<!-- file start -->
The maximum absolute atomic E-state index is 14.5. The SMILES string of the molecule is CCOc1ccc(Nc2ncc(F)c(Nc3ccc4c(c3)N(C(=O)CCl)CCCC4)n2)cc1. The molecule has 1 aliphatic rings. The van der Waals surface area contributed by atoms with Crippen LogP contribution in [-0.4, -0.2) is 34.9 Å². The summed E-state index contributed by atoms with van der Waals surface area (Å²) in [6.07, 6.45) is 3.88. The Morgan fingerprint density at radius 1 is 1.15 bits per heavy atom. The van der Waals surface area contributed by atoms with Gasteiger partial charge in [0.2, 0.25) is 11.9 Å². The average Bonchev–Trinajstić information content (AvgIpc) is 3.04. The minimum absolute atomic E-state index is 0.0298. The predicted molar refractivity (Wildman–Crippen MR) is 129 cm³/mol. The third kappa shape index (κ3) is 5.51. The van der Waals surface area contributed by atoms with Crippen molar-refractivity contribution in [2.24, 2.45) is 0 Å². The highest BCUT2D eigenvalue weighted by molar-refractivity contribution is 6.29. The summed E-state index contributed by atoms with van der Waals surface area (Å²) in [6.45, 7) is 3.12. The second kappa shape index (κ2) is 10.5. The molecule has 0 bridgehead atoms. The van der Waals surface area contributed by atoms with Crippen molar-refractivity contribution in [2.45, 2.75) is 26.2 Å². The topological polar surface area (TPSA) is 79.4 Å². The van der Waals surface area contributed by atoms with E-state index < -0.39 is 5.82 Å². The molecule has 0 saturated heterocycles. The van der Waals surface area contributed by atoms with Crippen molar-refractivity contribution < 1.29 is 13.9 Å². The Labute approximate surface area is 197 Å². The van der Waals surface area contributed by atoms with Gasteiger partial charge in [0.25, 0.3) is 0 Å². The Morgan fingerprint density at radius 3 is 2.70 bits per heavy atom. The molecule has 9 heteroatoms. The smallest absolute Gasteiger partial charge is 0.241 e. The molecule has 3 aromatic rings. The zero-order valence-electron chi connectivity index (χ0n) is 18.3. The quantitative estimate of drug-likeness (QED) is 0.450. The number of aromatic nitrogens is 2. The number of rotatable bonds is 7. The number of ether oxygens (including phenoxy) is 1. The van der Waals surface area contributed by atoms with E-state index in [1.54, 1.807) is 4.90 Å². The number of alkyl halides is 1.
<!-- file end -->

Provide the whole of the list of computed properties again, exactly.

The maximum absolute atomic E-state index is 14.5. The SMILES string of the molecule is CCOc1ccc(Nc2ncc(F)c(Nc3ccc4c(c3)N(C(=O)CCl)CCCC4)n2)cc1. The molecule has 1 aliphatic rings. The van der Waals surface area contributed by atoms with Crippen LogP contribution in [-0.4, -0.2) is 34.9 Å². The summed E-state index contributed by atoms with van der Waals surface area (Å²) in [6.07, 6.45) is 3.88. The Morgan fingerprint density at radius 1 is 1.15 bits per heavy atom. The van der Waals surface area contributed by atoms with Gasteiger partial charge in [0.2, 0.25) is 11.9 Å². The average Bonchev–Trinajstić information content (AvgIpc) is 3.04. The minimum absolute atomic E-state index is 0.0298. The predicted molar refractivity (Wildman–Crippen MR) is 129 cm³/mol. The third kappa shape index (κ3) is 5.51. The van der Waals surface area contributed by atoms with Crippen molar-refractivity contribution in [2.24, 2.45) is 0 Å². The highest BCUT2D eigenvalue weighted by molar-refractivity contribution is 6.29. The summed E-state index contributed by atoms with van der Waals surface area (Å²) in [6.45, 7) is 3.12. The second kappa shape index (κ2) is 10.5. The molecule has 0 bridgehead atoms. The van der Waals surface area contributed by atoms with Crippen molar-refractivity contribution in [2.45, 2.75) is 26.2 Å². The topological polar surface area (TPSA) is 79.4 Å². The van der Waals surface area contributed by atoms with E-state index < -0.39 is 5.82 Å². The molecule has 0 saturated heterocycles. The van der Waals surface area contributed by atoms with Crippen molar-refractivity contribution < 1.29 is 13.9 Å². The Labute approximate surface area is 197 Å². The van der Waals surface area contributed by atoms with Gasteiger partial charge in [0.25, 0.3) is 0 Å². The Morgan fingerprint density at radius 3 is 2.70 bits per heavy atom. The molecule has 9 heteroatoms. The smallest absolute Gasteiger partial charge is 0.241 e. The molecule has 3 aromatic rings. The zero-order valence-electron chi connectivity index (χ0n) is 18.3. The quantitative estimate of drug-likeness (QED) is 0.450. The number of aromatic nitrogens is 2. The number of rotatable bonds is 7. The number of ether oxygens (including phenoxy) is 1. The van der Waals surface area contributed by atoms with E-state index in [1.54, 1.807) is 4.90 Å². The number of alkyl halides is 1.